Murray, who runs the label from his Pitt dorm room, was inspired to create Crafted Sounds after growing up attending shows in Baltimore and Washington, D.C., and recognizing the sense of community those events brought. Friends Records, based in Baltimore, was particularly inspiring to Murray because of its commitment to maintaining a strong sense of community within the scene.

“I thought, ‘Maybe I’ll try to make my own music,’” he says. “But I was terrible at it, so I started a label.”

In addition to Surf Bored, Crafted Sounds has released tapes by High Sunn (San Francisco), Father Tribe (Nashville) and Flossy Clouds (Santa Fe, N.M.). Murray likes to keep the overhead low. He doesn’t turn any profit; all proceeds go to the production of the next tape, of which he makes no more than 100 per release. The label provides only distribution and promotion, which allows Murray to stay focused on a quality product and ensuring that the label can continue.

Murray knew he wanted to release a compilation to highlight the underrated bands he’d been working with and listening to, but he was unsure of what to do with the profits. So naturally, he turned to social media and asked his followers to weigh in on a worthy cause. They chose Planned Parenthood. At the time, the threat to defund it was a vague campaign promise, but as it became more of a reality, Murray realized the initiative could actually make a difference.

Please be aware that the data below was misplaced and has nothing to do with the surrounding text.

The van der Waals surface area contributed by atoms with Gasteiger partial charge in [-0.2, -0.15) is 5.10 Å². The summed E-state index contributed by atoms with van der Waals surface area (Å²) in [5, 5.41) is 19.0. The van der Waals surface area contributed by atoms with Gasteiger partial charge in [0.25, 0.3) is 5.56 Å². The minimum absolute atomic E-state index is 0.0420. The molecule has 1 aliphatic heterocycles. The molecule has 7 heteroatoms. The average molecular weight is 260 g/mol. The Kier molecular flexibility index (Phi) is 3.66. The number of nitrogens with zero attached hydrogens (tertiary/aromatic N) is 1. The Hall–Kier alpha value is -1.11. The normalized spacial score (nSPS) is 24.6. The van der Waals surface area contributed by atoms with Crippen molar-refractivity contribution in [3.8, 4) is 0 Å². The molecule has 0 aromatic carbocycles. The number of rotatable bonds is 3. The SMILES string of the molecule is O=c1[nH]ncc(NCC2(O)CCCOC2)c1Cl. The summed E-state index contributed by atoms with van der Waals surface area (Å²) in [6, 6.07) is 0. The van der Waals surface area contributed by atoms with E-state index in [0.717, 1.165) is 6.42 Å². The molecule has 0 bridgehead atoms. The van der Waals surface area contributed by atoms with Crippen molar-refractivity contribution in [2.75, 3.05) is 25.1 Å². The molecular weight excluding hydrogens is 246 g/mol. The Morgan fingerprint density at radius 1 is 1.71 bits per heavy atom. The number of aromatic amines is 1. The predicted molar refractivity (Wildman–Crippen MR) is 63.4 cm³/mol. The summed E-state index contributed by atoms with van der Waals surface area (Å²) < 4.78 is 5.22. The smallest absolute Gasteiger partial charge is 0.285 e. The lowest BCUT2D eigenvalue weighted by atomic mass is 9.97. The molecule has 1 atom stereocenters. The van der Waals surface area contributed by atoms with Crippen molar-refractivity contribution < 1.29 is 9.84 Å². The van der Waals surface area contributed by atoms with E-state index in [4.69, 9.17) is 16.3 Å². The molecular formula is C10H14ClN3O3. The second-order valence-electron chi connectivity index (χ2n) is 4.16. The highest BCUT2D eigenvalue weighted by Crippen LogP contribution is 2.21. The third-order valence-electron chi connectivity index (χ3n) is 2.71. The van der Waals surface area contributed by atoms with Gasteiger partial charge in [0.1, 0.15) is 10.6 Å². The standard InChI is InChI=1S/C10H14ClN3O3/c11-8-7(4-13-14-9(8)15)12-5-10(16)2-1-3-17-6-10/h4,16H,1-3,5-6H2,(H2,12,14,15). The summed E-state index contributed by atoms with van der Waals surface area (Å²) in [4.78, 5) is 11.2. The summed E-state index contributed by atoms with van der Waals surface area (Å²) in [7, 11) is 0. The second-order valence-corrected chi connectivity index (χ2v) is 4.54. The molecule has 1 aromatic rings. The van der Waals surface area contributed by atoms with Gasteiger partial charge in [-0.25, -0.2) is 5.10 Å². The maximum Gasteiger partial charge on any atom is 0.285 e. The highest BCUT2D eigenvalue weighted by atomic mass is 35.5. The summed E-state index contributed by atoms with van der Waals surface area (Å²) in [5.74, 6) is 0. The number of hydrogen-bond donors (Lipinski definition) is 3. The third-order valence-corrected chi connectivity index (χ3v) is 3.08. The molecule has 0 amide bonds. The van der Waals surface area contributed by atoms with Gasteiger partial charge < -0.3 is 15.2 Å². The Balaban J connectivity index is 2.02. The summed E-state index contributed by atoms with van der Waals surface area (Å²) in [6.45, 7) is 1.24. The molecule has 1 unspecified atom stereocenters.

The 2016 election was the first election Murray was old enough to vote in. He had no context for what a “normal” election cycle looks like, but he says it quickly became clear to him that this was not normal.

“Being able to see Hillary at the University of Pittsburgh, and then vote for her the next day ... it was insane,” says Murray. “But now to rally with all these individuals to make sure we can keep together as a city, as a state, as a country. That’s what this is. It’s me saying, ‘We can still get it done.’”
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Here are some additional upcoming events that benefit local and national causes.

Feb. 10
1 Billion Been Rising Youth Open Mic Night to END Gender-Based Violence. BOOM Concepts, 5139 Penn Ave., Garfield. 412-450-0290 or www.newvoicespittsburgh.org/sistahspeak.

Feb. 17
The Vagina Monologues performed by Magee Women’s Hospital providers. Ace Hotel, 120 S. Whitfield St., East Liberty. $10. 412-361-3300 or www.acehotel.com/pittsburgh. Benefits Pittsburgh Action Against Rape

Feb. 23
Reign Check, King Fez and Weird Corners. Brillobox, 4104 Penn Ave., Bloomfield. 412-621-4900 or www.brilloboxpgh.com. Benefits Planned Parenthood

March 3
The Who’s Tommy, Live In Concert, performed by members of Pittsburgh’s music scene. Rex Theater, 1602 E. Carson St., South Side. 412-381-6811 or www.rextheater.com. Benefits Children’s Hospital of Pittsburgh

March 18
Crafted Sounds Pittsburgh Showcase with Capsule Corp, Spacefish, Rue, wwoman and String Machine. The Bushnel, North Oakland. https://www.facebook.com/events/584703718389599/ Benefits Planned Parenthood